A significance assessment of our collection found that ‘while aesthetically pleasing, items … also have a high research potential relating to domestic dress making and alterations.’
This exhibition takes a forensic look at some of the clothes in thecollection, particularly the ones with significant alterations.
Who’s been sitting on my chair?
Throughout history chairs have symbolized the life and times of their users. Like any work of art, we can learn about the culture they came from by looking at how they were made, who made them, and their style. What was important at the time? Who were they made for? What space did they used to inhabit?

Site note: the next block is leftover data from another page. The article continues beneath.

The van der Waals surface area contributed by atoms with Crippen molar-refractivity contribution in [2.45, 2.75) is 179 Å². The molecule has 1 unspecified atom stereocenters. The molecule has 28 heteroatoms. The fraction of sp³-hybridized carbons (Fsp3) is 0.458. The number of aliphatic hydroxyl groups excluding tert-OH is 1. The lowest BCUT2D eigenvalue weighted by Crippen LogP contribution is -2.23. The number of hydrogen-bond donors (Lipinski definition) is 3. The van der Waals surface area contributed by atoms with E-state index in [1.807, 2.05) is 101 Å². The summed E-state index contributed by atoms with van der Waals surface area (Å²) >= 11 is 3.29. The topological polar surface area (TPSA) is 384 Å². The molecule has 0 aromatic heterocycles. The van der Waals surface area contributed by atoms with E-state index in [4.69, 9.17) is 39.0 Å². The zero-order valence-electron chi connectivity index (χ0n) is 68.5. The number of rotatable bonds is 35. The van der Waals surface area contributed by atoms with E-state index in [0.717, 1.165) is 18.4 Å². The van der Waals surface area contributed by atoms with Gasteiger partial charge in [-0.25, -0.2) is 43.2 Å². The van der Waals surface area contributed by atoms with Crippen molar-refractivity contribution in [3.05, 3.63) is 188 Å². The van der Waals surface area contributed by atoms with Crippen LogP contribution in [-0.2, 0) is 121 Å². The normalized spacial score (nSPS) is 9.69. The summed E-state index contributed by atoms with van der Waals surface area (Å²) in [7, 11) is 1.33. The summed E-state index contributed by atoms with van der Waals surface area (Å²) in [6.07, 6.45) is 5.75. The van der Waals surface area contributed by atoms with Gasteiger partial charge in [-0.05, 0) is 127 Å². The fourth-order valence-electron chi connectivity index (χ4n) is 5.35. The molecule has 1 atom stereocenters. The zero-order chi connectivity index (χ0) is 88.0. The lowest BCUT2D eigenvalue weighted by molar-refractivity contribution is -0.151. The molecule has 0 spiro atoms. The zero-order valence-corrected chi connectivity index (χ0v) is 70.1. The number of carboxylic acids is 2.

Our exhibition will feature chairs from our collection. The history of the chairs combined with stories about their owners will provide an unusual glimpse into Moruya’s history.
Women In Portrait: Ambrotypes to mobile phones
This exhibition celebrates International Women’s Day by exploring the changes in the way women are portrayed in photography from the 19th Century to the present day. The first photos are mostly of women defined by their roles as daughters or wives of men and/or mothers of children, whereas modern images portray active confident women taking their own place in the world.
Portraits that haven’t seen the light of day for many, many years are on display along with some truly beautiful favourites.